Administrative tasks make up a large part of the public sector. Every day, thousands of documents are created and filed - often physically. Due to the increasing time pressure and workload of employees, it is becoming more and more important that the information in the archives is quickly available. Acodis offers you simple and customisable digitisation and data extraction services to digitise complete archives and transform them into machine-readable formats. All of which is thanks to our intelligent document processing tool.
Benjamin von Deschwanden, COO Acodis
Digitisation and extraction of metadata from 33'000 archived index cards
Digital preparation of the book series "Die Kunstdenkmäler der Schweiz" and creation of the search engine KdS-online for the Society for Swiss Art History (GSK)
Information extraction from 12'200 handwritten survey forms
The manual processing of the tabs would have cost us a lot of time. With the automated solution from Acodis, we were able to reduce the manual effort considerably, while at the same time investing in a future-oriented technology.
German with English subtitles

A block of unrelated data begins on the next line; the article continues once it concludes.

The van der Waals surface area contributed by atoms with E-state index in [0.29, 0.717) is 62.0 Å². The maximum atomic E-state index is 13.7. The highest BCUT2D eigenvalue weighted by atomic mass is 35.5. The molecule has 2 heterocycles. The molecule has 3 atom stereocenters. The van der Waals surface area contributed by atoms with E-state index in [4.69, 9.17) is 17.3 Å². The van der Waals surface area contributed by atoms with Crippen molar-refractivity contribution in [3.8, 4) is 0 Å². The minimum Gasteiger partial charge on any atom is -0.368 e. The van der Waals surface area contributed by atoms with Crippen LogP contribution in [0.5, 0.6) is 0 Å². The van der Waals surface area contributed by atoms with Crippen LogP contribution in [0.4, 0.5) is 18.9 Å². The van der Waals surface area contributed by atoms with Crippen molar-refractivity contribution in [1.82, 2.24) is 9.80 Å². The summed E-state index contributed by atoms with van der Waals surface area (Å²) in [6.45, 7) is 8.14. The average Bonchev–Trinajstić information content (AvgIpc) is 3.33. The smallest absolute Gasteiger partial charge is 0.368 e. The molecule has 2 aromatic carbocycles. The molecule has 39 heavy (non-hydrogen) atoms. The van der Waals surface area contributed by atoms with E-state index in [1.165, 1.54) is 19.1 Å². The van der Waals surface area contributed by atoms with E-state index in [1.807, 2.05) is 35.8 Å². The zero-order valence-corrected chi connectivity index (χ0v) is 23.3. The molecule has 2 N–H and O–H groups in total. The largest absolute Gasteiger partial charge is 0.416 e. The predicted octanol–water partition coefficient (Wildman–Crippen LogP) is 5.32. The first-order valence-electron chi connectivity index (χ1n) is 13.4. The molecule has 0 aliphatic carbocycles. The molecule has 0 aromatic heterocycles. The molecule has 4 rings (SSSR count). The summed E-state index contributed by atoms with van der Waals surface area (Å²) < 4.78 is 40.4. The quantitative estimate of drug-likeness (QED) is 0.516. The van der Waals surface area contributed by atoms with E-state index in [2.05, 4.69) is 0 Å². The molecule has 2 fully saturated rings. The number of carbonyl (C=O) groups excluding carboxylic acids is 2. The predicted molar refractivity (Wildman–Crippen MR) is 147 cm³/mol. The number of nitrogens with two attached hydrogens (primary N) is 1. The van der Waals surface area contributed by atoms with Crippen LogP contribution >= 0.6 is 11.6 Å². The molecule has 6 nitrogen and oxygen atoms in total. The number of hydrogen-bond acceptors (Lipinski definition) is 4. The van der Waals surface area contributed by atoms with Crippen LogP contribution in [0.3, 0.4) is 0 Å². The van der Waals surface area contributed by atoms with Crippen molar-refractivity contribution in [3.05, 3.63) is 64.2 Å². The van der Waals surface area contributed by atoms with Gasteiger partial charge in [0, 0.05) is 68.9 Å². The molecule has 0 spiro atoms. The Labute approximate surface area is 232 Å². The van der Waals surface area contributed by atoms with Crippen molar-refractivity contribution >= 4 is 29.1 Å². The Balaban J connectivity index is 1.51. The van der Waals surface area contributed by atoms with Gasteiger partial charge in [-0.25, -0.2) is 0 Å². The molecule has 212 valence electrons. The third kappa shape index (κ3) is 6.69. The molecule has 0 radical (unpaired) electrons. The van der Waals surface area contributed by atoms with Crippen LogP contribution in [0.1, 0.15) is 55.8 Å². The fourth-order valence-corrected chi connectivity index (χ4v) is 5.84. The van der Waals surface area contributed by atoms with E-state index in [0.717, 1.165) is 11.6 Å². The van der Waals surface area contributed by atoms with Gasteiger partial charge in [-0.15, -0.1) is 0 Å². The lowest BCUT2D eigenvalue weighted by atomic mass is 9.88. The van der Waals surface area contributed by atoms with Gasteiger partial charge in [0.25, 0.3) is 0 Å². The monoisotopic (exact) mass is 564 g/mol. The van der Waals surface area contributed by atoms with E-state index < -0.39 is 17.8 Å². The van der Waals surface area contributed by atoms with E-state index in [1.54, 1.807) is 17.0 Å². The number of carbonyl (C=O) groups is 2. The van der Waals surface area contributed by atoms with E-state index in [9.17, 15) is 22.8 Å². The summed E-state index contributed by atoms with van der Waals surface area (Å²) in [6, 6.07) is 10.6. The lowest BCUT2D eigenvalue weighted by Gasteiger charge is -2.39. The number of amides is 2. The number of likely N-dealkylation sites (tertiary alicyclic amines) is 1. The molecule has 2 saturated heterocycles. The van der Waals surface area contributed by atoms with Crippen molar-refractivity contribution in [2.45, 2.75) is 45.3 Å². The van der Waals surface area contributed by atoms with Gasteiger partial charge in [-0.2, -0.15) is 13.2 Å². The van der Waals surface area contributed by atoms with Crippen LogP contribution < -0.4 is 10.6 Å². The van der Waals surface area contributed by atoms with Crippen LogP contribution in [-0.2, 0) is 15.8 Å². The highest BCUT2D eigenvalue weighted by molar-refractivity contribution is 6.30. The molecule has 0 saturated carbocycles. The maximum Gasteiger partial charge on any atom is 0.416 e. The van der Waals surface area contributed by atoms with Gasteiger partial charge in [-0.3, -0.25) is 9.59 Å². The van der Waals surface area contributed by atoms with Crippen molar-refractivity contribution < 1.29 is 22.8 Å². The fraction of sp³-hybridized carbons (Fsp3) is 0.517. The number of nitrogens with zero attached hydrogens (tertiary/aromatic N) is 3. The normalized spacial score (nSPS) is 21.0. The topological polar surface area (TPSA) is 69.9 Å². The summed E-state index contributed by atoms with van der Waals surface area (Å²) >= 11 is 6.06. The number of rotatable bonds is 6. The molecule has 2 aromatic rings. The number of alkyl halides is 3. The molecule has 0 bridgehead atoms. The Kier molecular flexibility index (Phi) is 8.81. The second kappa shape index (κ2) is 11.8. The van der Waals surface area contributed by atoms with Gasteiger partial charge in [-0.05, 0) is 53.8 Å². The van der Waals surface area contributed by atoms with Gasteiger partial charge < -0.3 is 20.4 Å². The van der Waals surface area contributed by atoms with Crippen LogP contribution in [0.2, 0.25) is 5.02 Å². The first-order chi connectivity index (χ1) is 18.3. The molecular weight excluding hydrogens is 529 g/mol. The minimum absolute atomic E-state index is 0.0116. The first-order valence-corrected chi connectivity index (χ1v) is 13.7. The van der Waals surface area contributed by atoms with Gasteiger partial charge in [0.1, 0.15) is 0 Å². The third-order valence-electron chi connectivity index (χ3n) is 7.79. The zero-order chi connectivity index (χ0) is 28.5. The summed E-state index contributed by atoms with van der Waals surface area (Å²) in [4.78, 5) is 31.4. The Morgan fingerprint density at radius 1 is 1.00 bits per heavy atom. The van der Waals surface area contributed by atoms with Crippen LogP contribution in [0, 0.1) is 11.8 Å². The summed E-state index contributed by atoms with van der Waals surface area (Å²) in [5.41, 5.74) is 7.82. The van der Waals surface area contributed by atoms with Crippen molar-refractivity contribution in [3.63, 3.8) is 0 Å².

There are many valuable collections of information that are not yet available digitally, and we are proud every time we can help make these treasures of knowledge available. For example, there are index cards from city archives that were previously only available in analog form, where a search for this data set meant a trip to the archives. Through digitisation, which we were allowed to work on, it is now possible to carry out this research on the computer. Or also worth mentioning is the platform Retrodigital of the Canton of St. Gallen, where official documents of the canton are made available to the public digitally, with a similar degree of indexing as we have seen with the KdS-online platform.
As a rule, the documents we process are relatively short and numerous. You can think of delivery notes, invoices, and other business documents that come in daily.
But in the end, the type and presentations of the documents that we process vary a lot. It goes from a book to standardized one-page documents, which contain semi-structured information.
When we process data, it depends on how much it is worth protecting. We have customers who say they can't leave our premises. Then there are on-premise solutions. Others say they can't leave Switzerland. Then, of course, we can have it processed on a Swiss server. If it is entirely harmless data, then it can also happen somewhere in Germany or even America. Where the data is finally processed is less central for us, we are very flexible.